This case study highlights the timber repair methods used in the Sacra Infermeria and how low disturbance appoach can be used to effectively maintain historic buildings without damaging other elements of the building.
The Sacra Infermeria is located in the south-eastern side of Valletta, adjacent to Fort St Elmo and overlooking the Grand Harbour: it was used primarily by the French and British Knights as a military hospital and located adjacent to the Grand Harbour for easy access.
It was one of the first buildings to be constructed in the new fortified City by the Knights of Malta in 1574 as the “Hospitaller” Order had a holy mission to aid and protect pilgrims en route to Jerusalem. The hospital had a capacity of over 600 beds, and a non-discriminatory criteria for admission.
Work on this vast edifice started during late 1574 during the reign of Grand Master Jean de la Cassiere (1572-82) and was extended several times over the years. The building complex is composed of two elongated buildings meeting at right angles, simple but functional and inspired by the Santo Spirito in Rome.
The lower masonry roof slabs were supported by groined arches whilst the timber roofs consisted of rudimentary trusses protected by tegole ceramic tiles. The “Old Ward”, which is the main attraction, was extended into the “Great Ward” under the rule of the Cotoners [1660-1666]. This hall measures 155 metres in length and 11 metres high.
The Sagra Infermeria suffered 4 direct hits during WWII with the result that there is only approximately one third of the roof structure of the Great ward surviving. A number of interventions carried out in the past consist of temporary propping of main beams, strengthening and/or replacement of corbels with RSJ’s, missing vertical and diagonal traces which are either dislodged or missing, replacement of boarding panels, interventions to rotten beams and timber heads.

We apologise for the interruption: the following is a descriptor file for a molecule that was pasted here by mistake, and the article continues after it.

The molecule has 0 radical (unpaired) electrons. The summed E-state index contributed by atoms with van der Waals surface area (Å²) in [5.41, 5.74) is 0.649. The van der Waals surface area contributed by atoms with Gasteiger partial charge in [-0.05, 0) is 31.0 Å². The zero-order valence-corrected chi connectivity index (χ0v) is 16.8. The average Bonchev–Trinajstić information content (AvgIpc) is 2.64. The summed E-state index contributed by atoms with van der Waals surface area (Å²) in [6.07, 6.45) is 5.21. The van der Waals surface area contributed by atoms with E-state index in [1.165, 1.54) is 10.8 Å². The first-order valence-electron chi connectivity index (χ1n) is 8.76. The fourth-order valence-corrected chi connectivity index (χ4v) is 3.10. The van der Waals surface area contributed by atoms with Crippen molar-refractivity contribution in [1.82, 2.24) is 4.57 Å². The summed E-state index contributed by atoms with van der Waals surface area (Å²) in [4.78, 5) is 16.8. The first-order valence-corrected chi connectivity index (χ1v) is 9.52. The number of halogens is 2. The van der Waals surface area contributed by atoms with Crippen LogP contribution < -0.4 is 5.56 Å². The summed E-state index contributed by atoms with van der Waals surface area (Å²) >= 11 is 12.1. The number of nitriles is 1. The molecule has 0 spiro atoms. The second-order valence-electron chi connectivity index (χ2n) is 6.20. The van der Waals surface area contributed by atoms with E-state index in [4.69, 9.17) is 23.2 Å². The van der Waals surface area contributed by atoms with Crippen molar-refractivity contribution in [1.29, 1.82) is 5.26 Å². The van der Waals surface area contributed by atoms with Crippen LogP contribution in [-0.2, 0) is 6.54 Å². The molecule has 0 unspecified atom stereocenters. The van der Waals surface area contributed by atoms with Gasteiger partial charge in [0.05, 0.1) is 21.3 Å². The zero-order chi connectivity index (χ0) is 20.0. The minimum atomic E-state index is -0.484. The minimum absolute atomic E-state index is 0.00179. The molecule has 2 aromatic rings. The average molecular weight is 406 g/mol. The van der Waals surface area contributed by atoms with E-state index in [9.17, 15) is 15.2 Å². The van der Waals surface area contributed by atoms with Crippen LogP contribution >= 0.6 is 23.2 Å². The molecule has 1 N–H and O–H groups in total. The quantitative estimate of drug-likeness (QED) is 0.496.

Further deterioration has occurred to the timber beams, trusses, board panels, external masonry walls and attic ventilation openings; the various timber elements require to be cleaned and treated.
Queen’s Furniture Limited who represent Rotafix Ltd in Malta has been delegated with the task to consolidate and restore 36 wooden beams and tegole roof. It was intended to address the above by restoring and strengthening the surviving elements by a number of interventions to ensure the survival of this important remaining structure which is one of the few remaining roofed timber structures in Malta.
Recommendations on the methods and materials used in the restoration of the historic fabric were proposed and include:
• Structural interventions on the timber structures using Rotafix Structural Adhesive
• Structural consolidation interventions
• Careful (partial) dismantling/reconstruction works
• Stone repair and replacement
• Cleaning of internal masonry surfaces
• Timber repairs (doors, apertures, etc.) and replacement
• Restoration/repair/replacement of existing iron/steelwork [where necessary]